Hundreds of years later a girl called Sapphire Trewhella would seek out these same Mer people to help her find her father, who had disappeared one night in a mysterious boating accident. No one knows what could have happened to Sapph’s father. A year after the accident he is given up for dead – but not by Sapphy. She remembers her Dad and remembers how he sang to her: “I wish I was away in Ingo, Far across the sea…”

With the help of her brother Conor, her Mer friends, Faro and Elvira and the greatest Air person of them all, Granny Carne, Sapphy is swept away on a beautiful but dangerous underwater adventure. Unbeknown to Sapphire, her journey is not just about finding her Dad, but about finding out who and what she really is.

Ingo is the first book in an enchanting sea trilogy written by the critically acclaimed Orange prize winner Helen Dunmore.

Fiction

Publication DetailsNotes

EXPOSURE

2016

Hutchinson

London, November, 1960: the Cold War is at its height. Spy fever fills the newspapers, and the political establishment knows how and where to bury its secrets.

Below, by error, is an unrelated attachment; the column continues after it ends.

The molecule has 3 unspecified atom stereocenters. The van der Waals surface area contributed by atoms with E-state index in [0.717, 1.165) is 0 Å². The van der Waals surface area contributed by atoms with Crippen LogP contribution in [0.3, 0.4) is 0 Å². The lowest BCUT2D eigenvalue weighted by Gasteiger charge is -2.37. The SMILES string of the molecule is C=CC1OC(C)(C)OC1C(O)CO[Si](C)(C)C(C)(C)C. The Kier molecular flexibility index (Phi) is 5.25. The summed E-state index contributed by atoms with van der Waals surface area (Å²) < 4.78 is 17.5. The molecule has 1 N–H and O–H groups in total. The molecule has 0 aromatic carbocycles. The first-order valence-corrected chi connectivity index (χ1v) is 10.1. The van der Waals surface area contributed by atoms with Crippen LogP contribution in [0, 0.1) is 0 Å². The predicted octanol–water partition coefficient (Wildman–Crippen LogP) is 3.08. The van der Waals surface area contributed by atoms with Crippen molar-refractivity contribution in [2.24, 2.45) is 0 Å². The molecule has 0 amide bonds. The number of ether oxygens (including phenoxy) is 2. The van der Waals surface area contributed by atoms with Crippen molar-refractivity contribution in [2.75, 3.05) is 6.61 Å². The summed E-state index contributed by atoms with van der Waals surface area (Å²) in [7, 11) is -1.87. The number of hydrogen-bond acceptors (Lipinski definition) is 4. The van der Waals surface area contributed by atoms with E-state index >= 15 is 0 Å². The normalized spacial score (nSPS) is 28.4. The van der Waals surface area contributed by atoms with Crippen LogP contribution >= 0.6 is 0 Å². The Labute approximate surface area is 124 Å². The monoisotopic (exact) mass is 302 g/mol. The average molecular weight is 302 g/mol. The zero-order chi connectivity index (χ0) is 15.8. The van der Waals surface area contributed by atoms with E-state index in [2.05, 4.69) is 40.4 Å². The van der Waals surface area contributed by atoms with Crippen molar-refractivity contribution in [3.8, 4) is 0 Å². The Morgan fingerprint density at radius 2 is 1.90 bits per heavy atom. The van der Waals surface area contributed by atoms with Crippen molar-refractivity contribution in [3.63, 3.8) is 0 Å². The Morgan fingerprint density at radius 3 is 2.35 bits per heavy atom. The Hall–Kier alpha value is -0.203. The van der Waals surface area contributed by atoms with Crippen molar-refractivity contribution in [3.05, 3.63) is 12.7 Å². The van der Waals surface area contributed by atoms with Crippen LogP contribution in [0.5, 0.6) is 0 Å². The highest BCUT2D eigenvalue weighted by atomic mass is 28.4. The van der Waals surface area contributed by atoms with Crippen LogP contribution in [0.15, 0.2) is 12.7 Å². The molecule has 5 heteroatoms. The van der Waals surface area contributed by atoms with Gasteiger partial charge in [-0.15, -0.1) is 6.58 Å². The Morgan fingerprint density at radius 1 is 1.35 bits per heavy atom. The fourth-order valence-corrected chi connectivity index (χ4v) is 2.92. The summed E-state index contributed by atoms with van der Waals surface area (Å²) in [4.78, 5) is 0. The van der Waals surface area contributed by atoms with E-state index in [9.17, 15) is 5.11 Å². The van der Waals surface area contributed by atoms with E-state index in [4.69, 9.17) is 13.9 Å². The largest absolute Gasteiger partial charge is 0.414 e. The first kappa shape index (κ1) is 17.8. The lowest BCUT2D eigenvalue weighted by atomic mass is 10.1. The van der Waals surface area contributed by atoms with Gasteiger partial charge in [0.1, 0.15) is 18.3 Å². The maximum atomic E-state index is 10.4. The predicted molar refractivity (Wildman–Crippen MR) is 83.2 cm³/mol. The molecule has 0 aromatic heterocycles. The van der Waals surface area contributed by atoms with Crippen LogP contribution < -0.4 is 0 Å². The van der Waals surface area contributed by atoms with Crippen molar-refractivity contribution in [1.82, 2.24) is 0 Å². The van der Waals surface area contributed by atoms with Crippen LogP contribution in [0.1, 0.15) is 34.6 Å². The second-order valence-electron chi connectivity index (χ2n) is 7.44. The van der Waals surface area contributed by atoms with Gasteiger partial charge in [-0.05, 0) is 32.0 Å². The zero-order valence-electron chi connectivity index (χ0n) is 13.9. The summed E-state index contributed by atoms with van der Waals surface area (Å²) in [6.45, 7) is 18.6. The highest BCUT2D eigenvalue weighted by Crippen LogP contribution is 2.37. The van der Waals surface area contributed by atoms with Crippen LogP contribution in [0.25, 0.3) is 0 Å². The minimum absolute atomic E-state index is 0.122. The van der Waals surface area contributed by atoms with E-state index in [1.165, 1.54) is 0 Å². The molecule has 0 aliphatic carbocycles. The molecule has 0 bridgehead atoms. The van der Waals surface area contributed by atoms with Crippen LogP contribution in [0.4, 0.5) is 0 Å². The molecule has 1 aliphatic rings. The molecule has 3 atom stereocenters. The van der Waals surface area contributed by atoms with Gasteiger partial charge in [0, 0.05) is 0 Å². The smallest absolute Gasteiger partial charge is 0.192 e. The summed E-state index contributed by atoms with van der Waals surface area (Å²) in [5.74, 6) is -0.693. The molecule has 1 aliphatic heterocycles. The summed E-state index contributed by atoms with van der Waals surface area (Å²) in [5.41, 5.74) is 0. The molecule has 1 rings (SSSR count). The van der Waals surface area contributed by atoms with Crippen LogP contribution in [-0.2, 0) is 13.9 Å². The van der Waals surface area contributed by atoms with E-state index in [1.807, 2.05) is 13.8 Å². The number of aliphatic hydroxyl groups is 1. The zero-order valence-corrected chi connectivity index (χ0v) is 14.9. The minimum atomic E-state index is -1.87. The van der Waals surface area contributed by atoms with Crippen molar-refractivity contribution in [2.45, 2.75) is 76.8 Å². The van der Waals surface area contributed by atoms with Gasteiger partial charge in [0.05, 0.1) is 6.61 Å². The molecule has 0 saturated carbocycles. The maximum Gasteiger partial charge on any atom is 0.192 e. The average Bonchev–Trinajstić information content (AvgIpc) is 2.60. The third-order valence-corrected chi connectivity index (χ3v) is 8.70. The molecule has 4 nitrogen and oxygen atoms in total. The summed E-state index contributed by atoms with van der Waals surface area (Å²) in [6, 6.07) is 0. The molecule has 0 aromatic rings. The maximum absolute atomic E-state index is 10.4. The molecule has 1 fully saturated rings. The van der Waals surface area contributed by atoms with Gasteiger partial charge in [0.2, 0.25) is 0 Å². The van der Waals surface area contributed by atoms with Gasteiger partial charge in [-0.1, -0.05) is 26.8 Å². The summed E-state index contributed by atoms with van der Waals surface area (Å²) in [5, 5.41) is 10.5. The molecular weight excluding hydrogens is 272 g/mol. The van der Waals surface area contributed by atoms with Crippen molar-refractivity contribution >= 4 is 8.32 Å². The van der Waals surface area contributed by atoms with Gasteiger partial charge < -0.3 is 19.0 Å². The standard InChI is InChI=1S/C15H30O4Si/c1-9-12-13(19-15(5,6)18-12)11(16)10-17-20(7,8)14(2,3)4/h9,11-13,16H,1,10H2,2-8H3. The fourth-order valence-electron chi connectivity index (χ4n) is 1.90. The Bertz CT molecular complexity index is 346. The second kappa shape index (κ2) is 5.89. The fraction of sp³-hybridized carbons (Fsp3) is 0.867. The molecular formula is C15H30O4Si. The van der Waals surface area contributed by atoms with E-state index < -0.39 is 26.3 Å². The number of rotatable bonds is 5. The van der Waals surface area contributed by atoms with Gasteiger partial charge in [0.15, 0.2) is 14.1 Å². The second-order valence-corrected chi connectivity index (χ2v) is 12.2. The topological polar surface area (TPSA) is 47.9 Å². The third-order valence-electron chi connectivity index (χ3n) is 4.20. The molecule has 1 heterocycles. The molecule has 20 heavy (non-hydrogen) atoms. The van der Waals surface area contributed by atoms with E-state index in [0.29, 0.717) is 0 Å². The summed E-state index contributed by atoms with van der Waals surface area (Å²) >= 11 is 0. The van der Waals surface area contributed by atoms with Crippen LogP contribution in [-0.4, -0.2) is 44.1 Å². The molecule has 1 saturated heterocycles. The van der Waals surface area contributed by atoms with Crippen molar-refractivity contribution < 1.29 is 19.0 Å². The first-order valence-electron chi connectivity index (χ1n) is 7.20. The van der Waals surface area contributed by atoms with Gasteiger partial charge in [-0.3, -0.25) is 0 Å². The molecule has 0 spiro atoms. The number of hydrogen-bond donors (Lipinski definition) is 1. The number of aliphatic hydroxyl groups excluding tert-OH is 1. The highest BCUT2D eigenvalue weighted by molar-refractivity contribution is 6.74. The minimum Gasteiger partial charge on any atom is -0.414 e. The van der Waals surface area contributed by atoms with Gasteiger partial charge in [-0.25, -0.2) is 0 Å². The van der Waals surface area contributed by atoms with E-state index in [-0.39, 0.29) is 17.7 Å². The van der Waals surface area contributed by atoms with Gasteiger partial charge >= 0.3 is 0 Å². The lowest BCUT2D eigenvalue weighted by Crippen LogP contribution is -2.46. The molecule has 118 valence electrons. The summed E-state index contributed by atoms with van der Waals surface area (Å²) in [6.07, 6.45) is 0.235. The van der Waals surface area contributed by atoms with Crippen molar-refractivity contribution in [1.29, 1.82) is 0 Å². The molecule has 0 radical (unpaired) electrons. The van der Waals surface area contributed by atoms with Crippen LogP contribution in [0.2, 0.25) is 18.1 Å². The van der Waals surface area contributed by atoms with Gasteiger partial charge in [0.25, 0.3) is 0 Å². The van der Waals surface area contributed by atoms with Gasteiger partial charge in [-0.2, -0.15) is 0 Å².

When a highly sensitive file goes missing, Simon Callington is accused of passing information to the Soviets, and arrested.
His wife, Lily, suspects that his imprisonment is part of a cover-up, and that more powerful men than Simon will do anything to prevent their own downfall.
She knows that she too is in danger, and must fight to protect her children. But what she does not realise is that Simon has hidden vital truths about his past, and may be found guilty of another crime that carries with it an even greater penalty.

THE LIE

2014

Hutchinson (Random House)

Set during and just after the First World War, The Lie is an enthralling, heart-wrenching novel of love, memory and devastating loss by one of the UK's most acclaimed storytellers.

Cornwall, 1920, early spring.

A young man stands on a headland, looking out to sea. He is back from the war, homeless and without family.

Behind him lie the mud, barbed-wire entanglements and terror of the trenches. Behind him is also the most intense relationship of his life.